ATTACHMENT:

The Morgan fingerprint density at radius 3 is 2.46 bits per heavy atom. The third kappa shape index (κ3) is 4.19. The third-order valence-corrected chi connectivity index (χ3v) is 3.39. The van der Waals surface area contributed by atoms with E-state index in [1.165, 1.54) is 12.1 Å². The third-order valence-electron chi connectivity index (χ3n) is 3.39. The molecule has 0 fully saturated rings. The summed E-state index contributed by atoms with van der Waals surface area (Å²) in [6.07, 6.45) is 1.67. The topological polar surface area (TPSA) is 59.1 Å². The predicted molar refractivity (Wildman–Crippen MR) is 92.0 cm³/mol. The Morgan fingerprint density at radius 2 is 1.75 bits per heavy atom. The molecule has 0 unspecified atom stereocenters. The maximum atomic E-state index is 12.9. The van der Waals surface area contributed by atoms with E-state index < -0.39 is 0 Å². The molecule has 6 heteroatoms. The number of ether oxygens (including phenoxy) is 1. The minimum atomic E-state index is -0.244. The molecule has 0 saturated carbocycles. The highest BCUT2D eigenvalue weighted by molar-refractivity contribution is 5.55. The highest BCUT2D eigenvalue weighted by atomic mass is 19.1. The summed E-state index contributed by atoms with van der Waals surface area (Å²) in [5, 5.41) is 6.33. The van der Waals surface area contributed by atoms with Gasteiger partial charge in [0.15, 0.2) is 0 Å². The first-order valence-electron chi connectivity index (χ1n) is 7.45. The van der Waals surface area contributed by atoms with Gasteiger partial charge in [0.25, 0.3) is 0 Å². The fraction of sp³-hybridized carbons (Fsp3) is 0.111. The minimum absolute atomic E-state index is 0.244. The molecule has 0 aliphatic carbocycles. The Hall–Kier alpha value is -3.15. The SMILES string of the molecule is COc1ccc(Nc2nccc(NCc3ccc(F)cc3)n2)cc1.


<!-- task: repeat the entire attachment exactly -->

The Morgan fingerprint density at radius 3 is 2.46 bits per heavy atom. The third kappa shape index (κ3) is 4.19. The third-order valence-corrected chi connectivity index (χ3v) is 3.39. The van der Waals surface area contributed by atoms with E-state index in [1.165, 1.54) is 12.1 Å². The third-order valence-electron chi connectivity index (χ3n) is 3.39. The molecule has 0 fully saturated rings. The summed E-state index contributed by atoms with van der Waals surface area (Å²) in [6.07, 6.45) is 1.67. The topological polar surface area (TPSA) is 59.1 Å². The predicted molar refractivity (Wildman–Crippen MR) is 92.0 cm³/mol. The Morgan fingerprint density at radius 2 is 1.75 bits per heavy atom. The molecule has 0 unspecified atom stereocenters. The maximum atomic E-state index is 12.9. The van der Waals surface area contributed by atoms with E-state index < -0.39 is 0 Å². The molecule has 6 heteroatoms. The number of ether oxygens (including phenoxy) is 1. The minimum atomic E-state index is -0.244. The molecule has 0 saturated carbocycles. The highest BCUT2D eigenvalue weighted by molar-refractivity contribution is 5.55. The highest BCUT2D eigenvalue weighted by atomic mass is 19.1. The summed E-state index contributed by atoms with van der Waals surface area (Å²) in [5, 5.41) is 6.33. The van der Waals surface area contributed by atoms with Gasteiger partial charge in [0.15, 0.2) is 0 Å². The first-order valence-electron chi connectivity index (χ1n) is 7.45. The van der Waals surface area contributed by atoms with Gasteiger partial charge in [0.25, 0.3) is 0 Å². The fraction of sp³-hybridized carbons (Fsp3) is 0.111. The minimum absolute atomic E-state index is 0.244. The molecule has 0 aliphatic carbocycles. The Hall–Kier alpha value is -3.15. The SMILES string of the molecule is COc1ccc(Nc2nccc(NCc3ccc(F)cc3)n2)cc1.